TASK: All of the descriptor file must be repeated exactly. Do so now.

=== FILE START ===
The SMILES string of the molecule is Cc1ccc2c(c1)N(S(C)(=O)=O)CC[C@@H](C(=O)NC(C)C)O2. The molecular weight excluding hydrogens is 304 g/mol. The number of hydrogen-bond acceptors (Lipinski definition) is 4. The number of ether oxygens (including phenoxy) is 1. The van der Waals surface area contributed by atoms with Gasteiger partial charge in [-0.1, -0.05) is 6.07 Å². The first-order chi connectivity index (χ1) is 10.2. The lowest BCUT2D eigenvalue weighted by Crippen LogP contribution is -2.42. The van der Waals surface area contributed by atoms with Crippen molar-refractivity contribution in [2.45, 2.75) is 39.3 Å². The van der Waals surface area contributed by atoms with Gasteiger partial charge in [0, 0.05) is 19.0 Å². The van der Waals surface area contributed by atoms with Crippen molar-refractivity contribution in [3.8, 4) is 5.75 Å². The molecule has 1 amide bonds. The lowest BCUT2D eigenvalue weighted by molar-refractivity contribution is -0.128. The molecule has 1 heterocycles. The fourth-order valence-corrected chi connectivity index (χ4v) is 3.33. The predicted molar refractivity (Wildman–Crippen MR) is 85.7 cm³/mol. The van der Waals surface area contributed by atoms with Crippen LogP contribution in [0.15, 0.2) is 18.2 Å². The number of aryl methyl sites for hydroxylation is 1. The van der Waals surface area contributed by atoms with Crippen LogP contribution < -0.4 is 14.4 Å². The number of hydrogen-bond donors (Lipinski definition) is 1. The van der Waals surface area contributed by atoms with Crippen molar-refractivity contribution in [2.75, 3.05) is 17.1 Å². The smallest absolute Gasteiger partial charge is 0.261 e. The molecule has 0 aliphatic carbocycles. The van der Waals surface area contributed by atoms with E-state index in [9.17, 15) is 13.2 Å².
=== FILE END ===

The SMILES string of the molecule is Cc1ccc2c(c1)N(S(C)(=O)=O)CC[C@@H](C(=O)NC(C)C)O2. The molecular weight excluding hydrogens is 304 g/mol. The number of hydrogen-bond acceptors (Lipinski definition) is 4. The number of ether oxygens (including phenoxy) is 1. The van der Waals surface area contributed by atoms with Gasteiger partial charge in [-0.1, -0.05) is 6.07 Å². The first-order chi connectivity index (χ1) is 10.2. The lowest BCUT2D eigenvalue weighted by Crippen LogP contribution is -2.42. The van der Waals surface area contributed by atoms with Crippen molar-refractivity contribution in [2.45, 2.75) is 39.3 Å². The van der Waals surface area contributed by atoms with Gasteiger partial charge in [0, 0.05) is 19.0 Å². The van der Waals surface area contributed by atoms with Crippen molar-refractivity contribution in [3.8, 4) is 5.75 Å². The molecule has 1 amide bonds. The lowest BCUT2D eigenvalue weighted by molar-refractivity contribution is -0.128. The molecule has 1 heterocycles. The fourth-order valence-corrected chi connectivity index (χ4v) is 3.33. The predicted molar refractivity (Wildman–Crippen MR) is 85.7 cm³/mol. The van der Waals surface area contributed by atoms with Crippen LogP contribution in [0.15, 0.2) is 18.2 Å². The number of aryl methyl sites for hydroxylation is 1. The van der Waals surface area contributed by atoms with Crippen LogP contribution < -0.4 is 14.4 Å². The number of hydrogen-bond donors (Lipinski definition) is 1. The van der Waals surface area contributed by atoms with Crippen molar-refractivity contribution in [2.75, 3.05) is 17.1 Å². The smallest absolute Gasteiger partial charge is 0.261 e. The molecule has 0 aliphatic carbocycles. The van der Waals surface area contributed by atoms with E-state index in [9.17, 15) is 13.2 Å².